This is an essay on the Consensus policy.
It contains the advice or opinions of one or more Wikipedia contributors. This page is not an encyclopedia article, nor is it one of Wikipedia's policies or guidelines, as it has not been thoroughly vetted by the community. Some essays represent widespread norms; others only represent minority viewpoints.
|This page in a nutshell: Consensus is built by the strength of arguments, not by their frequency. Only make your point once in a discussion, and trust other editors to reread what you've written or ask for clarification if they need it.|
Wikipedia is based upon the written word, and the MediaWiki software in particular is good at keeping a record of those written words. This is particularly important to keep in mind when building consensus, be it for making a controversial article change, deleting an article, or selecting an administrator for the site. Editors who feel strongly for a particular position sometimes fall into a repetitive pattern, saying the same thing again and again in different ways, under the false assumption that the only reason consensus isn't building in the desired direction is because other editors don't understand that point that's being made.
The truth of the matter? The other editors understand you just fine, they just don't happen to agree with you.
Wait your turn
How do you build consensus if you can only make your point once? You have to wait for someone else to chime in. This means that if you make a change to an article, and another editor reverts it, that you don't do a second revert. Yes, Wikipedia has a three revert rule, but if you're only going to say it once, you aren't going to come anywhere near that.
If no other editor chooses to either revert or make additional edits in favor of your position, then there just isn't consensus for your changes. If you feel strongly about it, go ahead and seek an opinion on the article's talk page. However, once is enough here, too: state your case, and if you get no response, well, you haven't achieved consensus.
Let them focus on your reasons, not on you
One of the reasons why responding to every criticism in a debate is problematic is because it tends to shift the focus onto the editor, rather than his or her arguments. A strident inclusionist or deletionist may attempt to refute every opposing position at an Afd. Similarly, an editor seeking adminship may seek to dissuade opposers by responding to each of their points. Such behavior is considered badgering by some, and annoying by many. It makes the editor appear desperate, which leads to the question, "Why is he or she so intent to getting his or her way?"
Wikipedia is full of opportunities to debate things, but don't distract from your well-formed arguments by assuming other editors will agree with them if they only have a chance to read them again. Many editors with strong opinions only weigh in once on a particular debate, knowing that their arguments are measured on their strength, not on the number of words used to advance them.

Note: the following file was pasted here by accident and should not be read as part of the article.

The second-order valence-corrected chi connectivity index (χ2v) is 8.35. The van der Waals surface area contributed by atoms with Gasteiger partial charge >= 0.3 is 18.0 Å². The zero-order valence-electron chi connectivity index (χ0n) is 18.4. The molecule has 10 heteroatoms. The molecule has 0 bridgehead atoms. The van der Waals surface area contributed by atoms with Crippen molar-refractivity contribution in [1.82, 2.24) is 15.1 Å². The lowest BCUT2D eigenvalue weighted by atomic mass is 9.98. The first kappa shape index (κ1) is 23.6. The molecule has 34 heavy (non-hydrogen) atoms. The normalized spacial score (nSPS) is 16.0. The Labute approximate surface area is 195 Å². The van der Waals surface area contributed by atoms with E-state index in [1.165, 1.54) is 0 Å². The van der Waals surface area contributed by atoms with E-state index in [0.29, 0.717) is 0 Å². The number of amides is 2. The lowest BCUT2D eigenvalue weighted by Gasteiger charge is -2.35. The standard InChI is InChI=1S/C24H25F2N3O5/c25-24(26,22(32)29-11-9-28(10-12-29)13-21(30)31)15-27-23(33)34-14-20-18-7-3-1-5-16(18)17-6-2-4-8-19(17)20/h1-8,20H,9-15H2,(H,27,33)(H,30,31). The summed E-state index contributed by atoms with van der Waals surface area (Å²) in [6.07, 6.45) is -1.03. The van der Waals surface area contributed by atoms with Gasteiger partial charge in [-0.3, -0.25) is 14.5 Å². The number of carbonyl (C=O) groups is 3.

How repetition can be harmful
Usually argument repetition in Articles for deletion is in reply to opposing viewpoints. Frequently this increases the emotional involvement of all editors and leads to comments that aren't exactly about the merits of the article in question. Incivility is often close behind, and the closing admin has a lot more irrelevant text to wade through in order to judge the consensus.
- Candidate comments. When a candidate replies to most of the opposes it leads to the impression that he or she is desperate to become an administrator. Some editors specifically consider this a reason to oppose the candidate, while others may be more subtly moved by those comments. This is compounded if the candidate is addressing the same issue with more than one editor.
- Other comments. A participating editor in an RfA will often see reasons to oppose a candidate that he or she feels are frivolous, irrelevant, and simply don't mesh with that editor's own feelings. However, voicing that opinion more than once is generally regarding as badgering, and may actually harm the candidate's chances. Similarly, if an editor feels that his or her reasons for opposing a candidate are being discounted, it's easy to ask each and every supporting editor if they'd considered that viewpoint. It's better to assume that they have.
There is no 'I' in 'consensus'
You can't get consensus all by yourself, and if you repeat yourself you're only going to annoy other editors. Take a look at any of the more contentious deletion debates and you're likely to find one or two editors who make it a point to respond to each !vote they disagree with. The same can be seen in the RfA process, particularly when an editor known for having strong inclusionist or deletionist views goes through the it.
It's not necessary to say it more than once. If an editor isn't sure what you mean, assume he or she will ask for clarification. If not, it's better to assume that every editor has read every word of text. Not only does it create a more cordial atmosphere which is unfettered by the tension creating by badgering other editors, it also makes the text considerably shorter and easier to read at the same time. By embracing the once is enough philosophy, you've actually made it easier for other editors to consider your views!